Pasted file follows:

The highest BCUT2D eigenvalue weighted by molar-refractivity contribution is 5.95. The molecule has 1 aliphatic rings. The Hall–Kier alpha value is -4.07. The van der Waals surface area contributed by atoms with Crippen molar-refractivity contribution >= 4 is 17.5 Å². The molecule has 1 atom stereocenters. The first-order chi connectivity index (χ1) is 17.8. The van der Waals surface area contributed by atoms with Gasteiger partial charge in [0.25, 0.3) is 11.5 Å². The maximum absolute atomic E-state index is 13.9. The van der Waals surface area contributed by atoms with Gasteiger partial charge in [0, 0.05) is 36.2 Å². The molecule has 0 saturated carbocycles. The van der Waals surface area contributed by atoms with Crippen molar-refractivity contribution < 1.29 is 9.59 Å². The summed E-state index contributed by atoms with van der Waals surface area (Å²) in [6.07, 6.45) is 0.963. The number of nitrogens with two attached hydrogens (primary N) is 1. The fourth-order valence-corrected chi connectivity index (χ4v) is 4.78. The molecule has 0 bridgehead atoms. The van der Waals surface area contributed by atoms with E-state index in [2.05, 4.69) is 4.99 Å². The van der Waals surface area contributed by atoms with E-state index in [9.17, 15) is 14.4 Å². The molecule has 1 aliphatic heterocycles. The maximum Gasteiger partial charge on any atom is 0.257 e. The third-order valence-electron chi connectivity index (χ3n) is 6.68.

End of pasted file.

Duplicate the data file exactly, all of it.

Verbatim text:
The highest BCUT2D eigenvalue weighted by molar-refractivity contribution is 5.95. The molecule has 1 aliphatic rings. The Hall–Kier alpha value is -4.07. The van der Waals surface area contributed by atoms with Crippen molar-refractivity contribution >= 4 is 17.5 Å². The molecule has 1 atom stereocenters. The first-order chi connectivity index (χ1) is 17.8. The van der Waals surface area contributed by atoms with Gasteiger partial charge in [0.25, 0.3) is 11.5 Å². The maximum absolute atomic E-state index is 13.9. The van der Waals surface area contributed by atoms with Gasteiger partial charge in [0, 0.05) is 36.2 Å². The molecule has 0 saturated carbocycles. The van der Waals surface area contributed by atoms with Crippen molar-refractivity contribution < 1.29 is 9.59 Å². The summed E-state index contributed by atoms with van der Waals surface area (Å²) in [6.07, 6.45) is 0.963. The number of nitrogens with two attached hydrogens (primary N) is 1. The fourth-order valence-corrected chi connectivity index (χ4v) is 4.78. The molecule has 0 bridgehead atoms. The van der Waals surface area contributed by atoms with E-state index in [2.05, 4.69) is 4.99 Å². The van der Waals surface area contributed by atoms with E-state index in [9.17, 15) is 14.4 Å². The molecule has 1 aliphatic heterocycles. The maximum Gasteiger partial charge on any atom is 0.257 e. The third-order valence-electron chi connectivity index (χ3n) is 6.68.